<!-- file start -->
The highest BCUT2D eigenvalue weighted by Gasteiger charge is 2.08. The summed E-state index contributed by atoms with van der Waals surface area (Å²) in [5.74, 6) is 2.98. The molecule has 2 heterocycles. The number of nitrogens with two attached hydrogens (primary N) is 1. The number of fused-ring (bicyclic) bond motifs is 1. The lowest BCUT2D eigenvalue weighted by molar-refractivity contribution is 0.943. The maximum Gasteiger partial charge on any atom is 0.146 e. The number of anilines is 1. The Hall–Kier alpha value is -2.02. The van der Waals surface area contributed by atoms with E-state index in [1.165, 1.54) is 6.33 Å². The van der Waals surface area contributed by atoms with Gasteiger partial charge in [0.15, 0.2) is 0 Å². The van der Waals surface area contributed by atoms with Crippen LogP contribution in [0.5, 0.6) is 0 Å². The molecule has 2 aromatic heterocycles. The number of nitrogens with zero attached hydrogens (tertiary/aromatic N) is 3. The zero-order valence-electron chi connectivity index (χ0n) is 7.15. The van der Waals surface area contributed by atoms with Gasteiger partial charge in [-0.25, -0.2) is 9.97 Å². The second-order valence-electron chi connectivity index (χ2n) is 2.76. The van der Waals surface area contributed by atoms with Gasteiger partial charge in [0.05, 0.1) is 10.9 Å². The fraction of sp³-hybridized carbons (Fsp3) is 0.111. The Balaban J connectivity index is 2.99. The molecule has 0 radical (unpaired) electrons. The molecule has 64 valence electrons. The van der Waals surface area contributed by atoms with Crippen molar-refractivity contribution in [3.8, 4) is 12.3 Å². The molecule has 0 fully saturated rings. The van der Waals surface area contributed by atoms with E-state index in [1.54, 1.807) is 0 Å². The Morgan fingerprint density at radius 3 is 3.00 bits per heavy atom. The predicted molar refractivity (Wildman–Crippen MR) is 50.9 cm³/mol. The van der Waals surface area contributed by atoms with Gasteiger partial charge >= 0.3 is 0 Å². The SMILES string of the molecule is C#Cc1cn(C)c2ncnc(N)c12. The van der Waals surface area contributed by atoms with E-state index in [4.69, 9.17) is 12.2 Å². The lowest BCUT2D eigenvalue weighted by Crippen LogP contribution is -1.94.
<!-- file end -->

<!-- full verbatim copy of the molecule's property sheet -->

The highest BCUT2D eigenvalue weighted by Gasteiger charge is 2.08. The summed E-state index contributed by atoms with van der Waals surface area (Å²) in [5.74, 6) is 2.98. The molecule has 2 heterocycles. The number of nitrogens with two attached hydrogens (primary N) is 1. The number of fused-ring (bicyclic) bond motifs is 1. The lowest BCUT2D eigenvalue weighted by molar-refractivity contribution is 0.943. The maximum Gasteiger partial charge on any atom is 0.146 e. The number of anilines is 1. The Hall–Kier alpha value is -2.02. The van der Waals surface area contributed by atoms with E-state index in [1.165, 1.54) is 6.33 Å². The van der Waals surface area contributed by atoms with Gasteiger partial charge in [0.15, 0.2) is 0 Å². The van der Waals surface area contributed by atoms with Crippen LogP contribution in [0.5, 0.6) is 0 Å². The molecule has 2 aromatic heterocycles. The number of nitrogens with zero attached hydrogens (tertiary/aromatic N) is 3. The zero-order valence-electron chi connectivity index (χ0n) is 7.15. The van der Waals surface area contributed by atoms with Gasteiger partial charge in [-0.25, -0.2) is 9.97 Å². The second-order valence-electron chi connectivity index (χ2n) is 2.76. The van der Waals surface area contributed by atoms with Gasteiger partial charge in [0.05, 0.1) is 10.9 Å². The fraction of sp³-hybridized carbons (Fsp3) is 0.111. The Balaban J connectivity index is 2.99. The molecule has 0 radical (unpaired) electrons. The molecule has 64 valence electrons. The van der Waals surface area contributed by atoms with Crippen molar-refractivity contribution in [3.8, 4) is 12.3 Å². The molecule has 0 fully saturated rings. The van der Waals surface area contributed by atoms with E-state index in [1.54, 1.807) is 0 Å². The Morgan fingerprint density at radius 3 is 3.00 bits per heavy atom. The predicted molar refractivity (Wildman–Crippen MR) is 50.9 cm³/mol. The van der Waals surface area contributed by atoms with Gasteiger partial charge >= 0.3 is 0 Å². The SMILES string of the molecule is C#Cc1cn(C)c2ncnc(N)c12. The van der Waals surface area contributed by atoms with E-state index in [4.69, 9.17) is 12.2 Å². The lowest BCUT2D eigenvalue weighted by Crippen LogP contribution is -1.94.